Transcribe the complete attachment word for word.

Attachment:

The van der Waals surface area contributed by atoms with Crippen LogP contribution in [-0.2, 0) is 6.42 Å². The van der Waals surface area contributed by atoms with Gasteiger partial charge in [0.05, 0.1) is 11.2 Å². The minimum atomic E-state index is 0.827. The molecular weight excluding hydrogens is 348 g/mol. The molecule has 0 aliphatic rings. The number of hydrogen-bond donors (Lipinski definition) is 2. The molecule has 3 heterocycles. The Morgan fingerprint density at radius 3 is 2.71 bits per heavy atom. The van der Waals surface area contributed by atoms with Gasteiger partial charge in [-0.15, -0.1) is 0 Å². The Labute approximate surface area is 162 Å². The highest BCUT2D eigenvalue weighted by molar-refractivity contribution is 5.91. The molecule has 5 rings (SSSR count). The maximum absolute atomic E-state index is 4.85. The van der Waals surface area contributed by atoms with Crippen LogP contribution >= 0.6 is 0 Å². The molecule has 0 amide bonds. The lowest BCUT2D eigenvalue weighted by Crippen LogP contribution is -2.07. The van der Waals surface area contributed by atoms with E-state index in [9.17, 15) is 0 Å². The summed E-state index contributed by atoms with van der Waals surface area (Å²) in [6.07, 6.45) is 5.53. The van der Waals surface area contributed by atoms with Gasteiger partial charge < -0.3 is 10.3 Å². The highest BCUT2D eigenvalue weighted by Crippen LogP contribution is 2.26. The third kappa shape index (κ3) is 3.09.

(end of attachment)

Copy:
The van der Waals surface area contributed by atoms with Crippen LogP contribution in [-0.2, 0) is 6.42 Å². The van der Waals surface area contributed by atoms with Gasteiger partial charge in [0.05, 0.1) is 11.2 Å². The minimum atomic E-state index is 0.827. The molecular weight excluding hydrogens is 348 g/mol. The molecule has 0 aliphatic rings. The number of hydrogen-bond donors (Lipinski definition) is 2. The molecule has 3 heterocycles. The Morgan fingerprint density at radius 3 is 2.71 bits per heavy atom. The van der Waals surface area contributed by atoms with Gasteiger partial charge in [-0.15, -0.1) is 0 Å². The Labute approximate surface area is 162 Å². The highest BCUT2D eigenvalue weighted by molar-refractivity contribution is 5.91. The molecule has 5 rings (SSSR count). The maximum absolute atomic E-state index is 4.85. The van der Waals surface area contributed by atoms with Crippen LogP contribution >= 0.6 is 0 Å². The molecule has 0 amide bonds. The lowest BCUT2D eigenvalue weighted by Crippen LogP contribution is -2.07. The van der Waals surface area contributed by atoms with E-state index in [9.17, 15) is 0 Å². The summed E-state index contributed by atoms with van der Waals surface area (Å²) in [6.07, 6.45) is 5.53. The van der Waals surface area contributed by atoms with Gasteiger partial charge < -0.3 is 10.3 Å². The highest BCUT2D eigenvalue weighted by Crippen LogP contribution is 2.26. The third kappa shape index (κ3) is 3.09.